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Prominent Santa Monica Sex Offenders Excluded from Megan's List
1900 Pico Boulevard
Santa Monica, CA 90405
By Jorge Casuso
October 15, 2019 -- Two convicted sex offenders who made headlines when they were arrested in Santa Monica and charged with possession of child pornography are not required to appear on Megan's list, according to law enforcement officials.
Guido Germano, a former medical director at Cedars Sinai, and Larry Jamieson, the former transit operations superintendent for the Big Blue Bus (BB), were ordered by the court to register as sex offenders after pleading no contest to the charges.
But the two sex offenders successfully filed applications with the California Department of Justice to be excluded from the list meant to protect parents and their children under the State's 1996 Megan's law, agency officials said.
Under the California Penal Code, individuals who commit certain sex crimes "can file an application to be excluded from the Megan’s Law website with the California Department of Justice," the Attorney General's office said.
"The release of criminal history information for non-law enforcement purposes is prohibited by the Penal Code and the California Information Practices Act," the agency told the Lookout.
According to prosecutors, both Germano and Jamieson were convicted of violating California Penal Code 311.11(a), which outlaws possessing or controlling any matter that "depicts a person under 18 years of age personally engaging in or simulating sexual conduct."
A felony count under the statute is punishable by imprisonment in state prison or a county jail for up to one year or by a fine not exceeding $2,500, or by both, according to the code.
Under the Code, the crime qualifies for exclusion from the list made publicly available under Megan's law.
Of the 55 sex offenders in Santa Monica who appear on Megan's list, four were convicted of the same crime as Germano and Jamieson ("Santa Monica Tops List of Westside Cities with Most Registered Sex Offenders," October 4, 2019).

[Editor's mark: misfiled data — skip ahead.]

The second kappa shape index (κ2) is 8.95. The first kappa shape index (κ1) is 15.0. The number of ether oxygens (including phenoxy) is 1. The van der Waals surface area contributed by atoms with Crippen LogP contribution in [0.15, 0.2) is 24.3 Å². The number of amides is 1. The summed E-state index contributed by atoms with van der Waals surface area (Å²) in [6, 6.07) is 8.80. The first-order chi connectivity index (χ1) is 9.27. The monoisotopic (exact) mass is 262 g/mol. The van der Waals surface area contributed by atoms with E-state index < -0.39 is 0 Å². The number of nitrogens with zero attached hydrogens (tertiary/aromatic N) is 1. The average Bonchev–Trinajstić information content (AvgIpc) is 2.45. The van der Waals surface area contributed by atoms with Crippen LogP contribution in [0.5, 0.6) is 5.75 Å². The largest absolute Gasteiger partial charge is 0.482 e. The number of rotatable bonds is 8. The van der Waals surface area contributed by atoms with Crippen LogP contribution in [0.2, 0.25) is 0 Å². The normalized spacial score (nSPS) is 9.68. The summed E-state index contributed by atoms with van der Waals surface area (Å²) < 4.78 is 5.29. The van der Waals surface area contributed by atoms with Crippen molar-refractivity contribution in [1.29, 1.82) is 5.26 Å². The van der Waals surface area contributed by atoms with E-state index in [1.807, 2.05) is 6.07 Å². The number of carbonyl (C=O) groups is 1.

Jamieson had his felony charge reduced to a misdemeanor after pleading no contest on April 11, said Paul Eakins a spokesman for the prosecutor's office.
Under the Penal Code, a person convicted of violating PC 311.11 can be excluded from Megan's List by providing "a certified copy of a probation report filed in court that clearly states that all victims involved in the commission of the offense were at least 16 years of age or older at the time of the commission of the offense."
If the person can prove the facts that make them eligible, the Department of Justice can grant the exclusion and "no information concerning the person shall be made available via the Internet Web site," according to the Code.
The defendant, however, "is not relieved of his or her duty to register as a sex offender" with the designated law enforcement entity that includes "every state or local agency expressly authorized by statute to investigate or prosecute law violators," the Code states.
The entity "may provide information to the public" about the person required to register "by whatever means the entity deems appropriate, when necessary to ensure the public safety based upon information available to the entity concerning that specific person," according to the Code.
Germano, prosecutors said, "shared child pornography videos using peer-to-peer software and downloaded them onto his personal computer at his home" ("Santa Monica Medical Directer Charged with Distributing, Possessing Child Pornography," August 1, 2019).
He also was ordered to forfeit devices that contained any child pornography images or videos and attend at least one year of sex offender counseling.
Jamieson, who was arrested at Big Blue Bus headquarters on December 3, was ordered to register as a sex offender for life ("Santa Monica Big Blue Bus Superintendent Arrested for Possessing Child Pornography," December 5, 2018).
He must also attend at least one year of sex offender counseling and serve three years probation, said Paul Eakins, a spokesperson for the Los Angeles County District Attorney's Office.
In addition, Jamieson, was made subject to a search and seizure condition that allows police or other authorities to search a person's property without a warrant and confiscate any relevant evidence found in connection to a crime.
The DA did not have a City of residence listed for Jamieson.
Jamieson submitted his resignation as head of transit operations last November 29.
He made $240,432 in pay and benefits last year, according to Transparent California, a pay and pension database for California public employees.
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